China says it reserves right to respond to downing of surveillance balloon
The balloon's flight over the U.S. added tension to the U.S.-China relationship.
A massive Chinese surveillance balloon that moved across the continental U.S. this week has been shot down.
The Pentagon has confirmed the balloon was being used for surveillance, disputing China's claim that it was a civilian aircraft used for meteorological purposes. Brig. Gen. Pat Ryder said the balloon didn't pose a physical or military threat, and once it was detected, the U.S. took steps to protect against foreign intelligence collection of sensitive information.
The FBI is expected to take custody of any recovered components of the balloon and ship them to its lab in Quantico, Virginia, for analysis and intelligence gathering, a senior government official told ABC News.
Secretary of State Antony Blinken postponed a planned trip to China as the balloon's presence over the continental U.S. added new tension to the U.S.-China relationship. Blinken called the balloon a "clear violation" of U.S. sovereignty and international law.
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'The whole house just shook': Witness tells of balloon take down
A South Carolina woman had a front row seat to the military missile strike on a suspected Chinese spy balloon, describing a "loud boom" that rattled her home.
"It literally just flew right over our development, our house," the witness, Liane Munier of Myrtle Beach, told ABC News. "As soon as I walked outside, I literally looked straight up in the sky and it was right above my head."
Munier said it appeared the balloon traveled just offshore when several military fighter jets swooped in and shot it down.
"I was outside, I was watching it. You saw all the fighter jets flying around it and circling it, you saw all the air streams. I think there were about five of them. I went back inside for a second and all of a sudden the whole house just shook that it was like a loud boom," said Munier, who recorded video of the midair episode on her cell phone.
Munier said she initially thought a TV fell off the wall in her daughter's upstairs bedroom, but when she went back outside, she saw smoke in the sky and "you saw the whole thing deflated."
"I knew they were planning on shooting it down, but I didn't think it would be this soon and this close to land," Munier said.
She said it was a relief to her and many of her neighbors to see the balloon shot out of the sky.
"It was nerve-wracking seeing it fly over," Munier said. "I'm sure the whole country felt like that, not knowing what it was."
US pushes back against China’s weather balloon claims
A senior U.S official has pushed back against China's claim that their balloon was simply for the weather and that it was indeed intended for surveillance.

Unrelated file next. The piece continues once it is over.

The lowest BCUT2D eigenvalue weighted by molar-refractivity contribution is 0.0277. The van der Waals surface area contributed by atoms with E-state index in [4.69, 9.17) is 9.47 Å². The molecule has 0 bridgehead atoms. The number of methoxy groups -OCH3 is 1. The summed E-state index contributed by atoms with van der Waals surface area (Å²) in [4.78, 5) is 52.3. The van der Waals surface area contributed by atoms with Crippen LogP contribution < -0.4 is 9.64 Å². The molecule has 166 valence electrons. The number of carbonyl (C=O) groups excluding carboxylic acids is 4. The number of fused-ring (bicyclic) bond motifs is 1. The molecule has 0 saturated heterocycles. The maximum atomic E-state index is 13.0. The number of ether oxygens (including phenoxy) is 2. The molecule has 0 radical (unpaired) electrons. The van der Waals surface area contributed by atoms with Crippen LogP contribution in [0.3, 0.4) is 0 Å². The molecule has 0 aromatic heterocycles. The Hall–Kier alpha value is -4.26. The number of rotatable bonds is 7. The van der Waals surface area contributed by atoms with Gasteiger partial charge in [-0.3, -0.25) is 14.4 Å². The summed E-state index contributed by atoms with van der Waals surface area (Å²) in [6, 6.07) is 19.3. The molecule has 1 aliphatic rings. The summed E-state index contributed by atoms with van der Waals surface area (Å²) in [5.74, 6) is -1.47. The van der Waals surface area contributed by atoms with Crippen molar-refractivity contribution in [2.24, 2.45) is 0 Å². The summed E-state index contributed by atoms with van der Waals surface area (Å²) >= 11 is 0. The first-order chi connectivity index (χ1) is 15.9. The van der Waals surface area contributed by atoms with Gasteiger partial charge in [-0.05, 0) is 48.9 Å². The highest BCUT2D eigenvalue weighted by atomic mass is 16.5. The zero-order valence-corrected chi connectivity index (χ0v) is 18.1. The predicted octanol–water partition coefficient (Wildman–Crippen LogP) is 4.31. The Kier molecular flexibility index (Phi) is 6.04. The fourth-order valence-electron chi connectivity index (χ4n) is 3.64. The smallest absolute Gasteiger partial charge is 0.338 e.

"Its route over the United States near many potentially sensitive sites contradicts the PRC government explanation that it is a weather balloon," a senior administration official said.
The official noted that the suspected spy balloon was also not only operating in the U.S. but spotted over five continents.
"Both balloons also carry surveillance equipment not usually associated with standard meteorological activities or civilian research. Collection pod equipment and solar panels located on the metal truss suspended below the balloon are a prominent feature of both balloons," the official said.
-ABC News' MaryAlice Parks
China expresses 'strong discontent and protest' after balloon downing
The Chinese foreign ministry criticized the United States for downing its balloon.
"China expresses its strong dissatisfaction and protest against the U.S. using force to attack civilian unmanned airships," the statement said.
The ministry asserted that they told the U.S. that the suspected spy balloon was an airship "for civilian use and entered the US due to force majeure, which was completely accidental. China clearly requires the US to handle it properly in a calm, professional and restrained manner."
China noted that the U.S. Department of Defense stated that the balloon did not pose a military or personal threat.
"In these circumstances, for the United States to insist on using armed force is clearly an excessive reaction that seriously violates international convention," the statement said. "China will resolutely defend the legitimate rights and interests of the enterprise involved, and retains the right to respond further."
Mayor of Myrtle Beach criticizes balloon downing
The mayor of Myrtle Beach, South Carolina, has criticized the government for its handling of downing the suspected spy balloon.
Mayor Brenda Bethune wrote "While this was done in a manner that ensured the safety of our citizens, I do have concerns about how the federal government can allow a foreign adversary to fly uninterrupted from Montana to our doorstep."
Bethune added that she wanted the government to be more forthcoming about the circumstances surrounding the balloon.
"I hope we hear from our federal government how this happened and how they will prevent this, or anything like it, from happening again," she wrote.